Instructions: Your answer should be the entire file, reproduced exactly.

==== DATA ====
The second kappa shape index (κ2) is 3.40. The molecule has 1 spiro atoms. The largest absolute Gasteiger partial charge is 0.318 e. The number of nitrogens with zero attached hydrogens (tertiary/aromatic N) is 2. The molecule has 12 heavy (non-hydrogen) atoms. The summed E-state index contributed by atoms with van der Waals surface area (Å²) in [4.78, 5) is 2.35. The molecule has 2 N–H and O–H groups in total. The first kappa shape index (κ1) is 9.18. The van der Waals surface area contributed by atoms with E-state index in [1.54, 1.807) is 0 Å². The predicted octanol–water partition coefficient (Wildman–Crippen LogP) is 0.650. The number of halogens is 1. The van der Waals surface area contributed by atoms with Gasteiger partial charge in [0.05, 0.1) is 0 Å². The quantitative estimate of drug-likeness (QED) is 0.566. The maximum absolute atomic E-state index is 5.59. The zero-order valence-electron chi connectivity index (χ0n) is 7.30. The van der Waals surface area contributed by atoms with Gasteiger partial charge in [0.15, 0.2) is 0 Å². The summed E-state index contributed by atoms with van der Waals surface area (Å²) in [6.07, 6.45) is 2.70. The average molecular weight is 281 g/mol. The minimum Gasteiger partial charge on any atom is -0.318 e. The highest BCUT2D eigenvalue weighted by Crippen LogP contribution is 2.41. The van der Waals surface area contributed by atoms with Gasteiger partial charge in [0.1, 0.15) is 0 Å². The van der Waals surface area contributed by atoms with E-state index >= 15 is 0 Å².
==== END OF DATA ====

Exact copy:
The second kappa shape index (κ2) is 3.40. The molecule has 1 spiro atoms. The largest absolute Gasteiger partial charge is 0.318 e. The number of nitrogens with zero attached hydrogens (tertiary/aromatic N) is 2. The molecule has 12 heavy (non-hydrogen) atoms. The summed E-state index contributed by atoms with van der Waals surface area (Å²) in [4.78, 5) is 2.35. The molecule has 2 N–H and O–H groups in total. The first kappa shape index (κ1) is 9.18. The van der Waals surface area contributed by atoms with E-state index in [1.54, 1.807) is 0 Å². The predicted octanol–water partition coefficient (Wildman–Crippen LogP) is 0.650. The number of halogens is 1. The van der Waals surface area contributed by atoms with Gasteiger partial charge in [0.05, 0.1) is 0 Å². The quantitative estimate of drug-likeness (QED) is 0.566. The maximum absolute atomic E-state index is 5.59. The zero-order valence-electron chi connectivity index (χ0n) is 7.30. The van der Waals surface area contributed by atoms with Gasteiger partial charge in [0.15, 0.2) is 0 Å². The summed E-state index contributed by atoms with van der Waals surface area (Å²) in [6.07, 6.45) is 2.70. The average molecular weight is 281 g/mol. The minimum Gasteiger partial charge on any atom is -0.318 e. The highest BCUT2D eigenvalue weighted by Crippen LogP contribution is 2.41. The van der Waals surface area contributed by atoms with Gasteiger partial charge in [0.1, 0.15) is 0 Å². The van der Waals surface area contributed by atoms with E-state index >= 15 is 0 Å².